IAA Quantification by LC-MS/MS
Solution containing IAA was pumped into the column, and the IAA was trapped by the recombinant Aux/IAA proteins. Unbound molecules were washed off with 3 resin volumes of PBS. The outlet solution was collected after elution and freeze dried. The IAA sample was injected into LC-MS/MS (Shimadzu 8030 Plus) using a reverse C18 column to perform IAA determination after re-dissolving the compound in acetonitrile. Condition setting and programming for IAA detection were performed as described by Ma et al. .
Expression of Aux/IAA Proteins in E. Coli
Expression of IAA7 Protein in S2 Cells
IAA Extraction and Purification
In this study, we designed an IAA extraction and purification strategy based on the use of recombinant Aux/IAA proteins. First, we pre-filled a cartridge with GST resin to selectively bind the GST-Aux/IAA fusion proteins. This gravity column permitted isolation and purification of the target recombinant protein from the cell supernatant, as GST resin showed ideal binding activity to bioactive GST fusion proteins. Next, the aqueous sample was passed through the gravity column, and the IAA was trapped by the Aux/IAA proteins. Purified IAA solution was collected and directly used to perform IAA determination by LC-MS/MS after elution. The gravity column filled with GST resin could be reused after regeneration.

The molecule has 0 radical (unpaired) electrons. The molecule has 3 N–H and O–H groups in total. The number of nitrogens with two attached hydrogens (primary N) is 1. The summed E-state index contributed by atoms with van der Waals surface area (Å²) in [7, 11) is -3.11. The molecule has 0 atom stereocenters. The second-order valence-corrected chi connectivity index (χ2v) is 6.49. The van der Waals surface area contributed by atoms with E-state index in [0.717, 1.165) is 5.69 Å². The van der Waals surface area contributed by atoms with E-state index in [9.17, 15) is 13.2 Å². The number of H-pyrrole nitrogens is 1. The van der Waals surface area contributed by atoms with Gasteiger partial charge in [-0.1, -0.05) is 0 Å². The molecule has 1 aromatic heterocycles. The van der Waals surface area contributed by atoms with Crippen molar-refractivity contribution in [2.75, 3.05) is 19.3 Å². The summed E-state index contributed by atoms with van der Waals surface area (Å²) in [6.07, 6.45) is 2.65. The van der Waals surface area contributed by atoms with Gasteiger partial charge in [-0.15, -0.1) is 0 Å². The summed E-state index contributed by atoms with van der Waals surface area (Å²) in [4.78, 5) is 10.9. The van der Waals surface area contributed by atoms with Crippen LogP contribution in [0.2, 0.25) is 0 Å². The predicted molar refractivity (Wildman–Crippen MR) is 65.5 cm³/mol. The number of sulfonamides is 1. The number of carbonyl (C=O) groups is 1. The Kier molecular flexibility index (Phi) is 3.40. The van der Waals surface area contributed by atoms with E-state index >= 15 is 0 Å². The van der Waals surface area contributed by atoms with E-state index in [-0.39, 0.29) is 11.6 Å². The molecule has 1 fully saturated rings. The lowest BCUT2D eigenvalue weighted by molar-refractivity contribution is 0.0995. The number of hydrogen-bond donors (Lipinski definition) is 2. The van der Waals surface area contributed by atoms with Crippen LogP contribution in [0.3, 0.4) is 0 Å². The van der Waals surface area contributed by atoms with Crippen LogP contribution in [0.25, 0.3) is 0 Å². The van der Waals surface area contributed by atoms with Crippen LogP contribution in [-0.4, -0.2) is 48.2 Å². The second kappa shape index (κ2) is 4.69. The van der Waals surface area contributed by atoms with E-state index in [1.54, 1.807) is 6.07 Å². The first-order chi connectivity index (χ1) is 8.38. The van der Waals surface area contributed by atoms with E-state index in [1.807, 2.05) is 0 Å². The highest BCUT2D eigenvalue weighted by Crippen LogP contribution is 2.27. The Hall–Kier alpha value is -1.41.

S2-pIEx-3 System is Favourable for Expression of Higher Bioactivity Aux/IAA Proteins
The recombinant proteins derived from various expression systems displayed differing amounts of bioactivity, and the pIEx-3 was suitable for expressing highly bioactive proteins. The pIEx-3 vector was previously designed for the cloning and expression of proteins in transiently transfected Spodoptera-derived insect cells. Transcription is driven by the AcNPV-derived hr5 enhancer and the immediate early promoter IE1. pIEx-3 contains the coding sequence for the signal peptide of adipokinetic hormone (AKH) to allow the secretion of the expressed protein [48, 49]. pIEx-3 also contains the N-terminal GST-Tag, His-Tag, and S-Tag, as well as a C-terminal HSV-Tag coding sequence for protein detection and purification (Fig. 2a). More than 40 proteins, including cytoplasmic protein kinases or regions of a receptor with kinase activity, kinase interacting proteins, phospolipases, nuclear transport proteins, phosphatases, and heat shock proteins have been expressed using this InsectDirect System, and the yields were as high as 8 mg from 100 mL culture in Sf9 and Sf21 cells . In this study, the recombinant proteins displayed higher bioactivity, although lower recombinant protein yield was obtained in the stable transfectant S2 line (Fig. 4d). One potential reason for this could be that the post-translation, modification and folding in insects may differ from these processes in native plants.
The Aux/IAA Proteins Exhibited Different IAA Affinity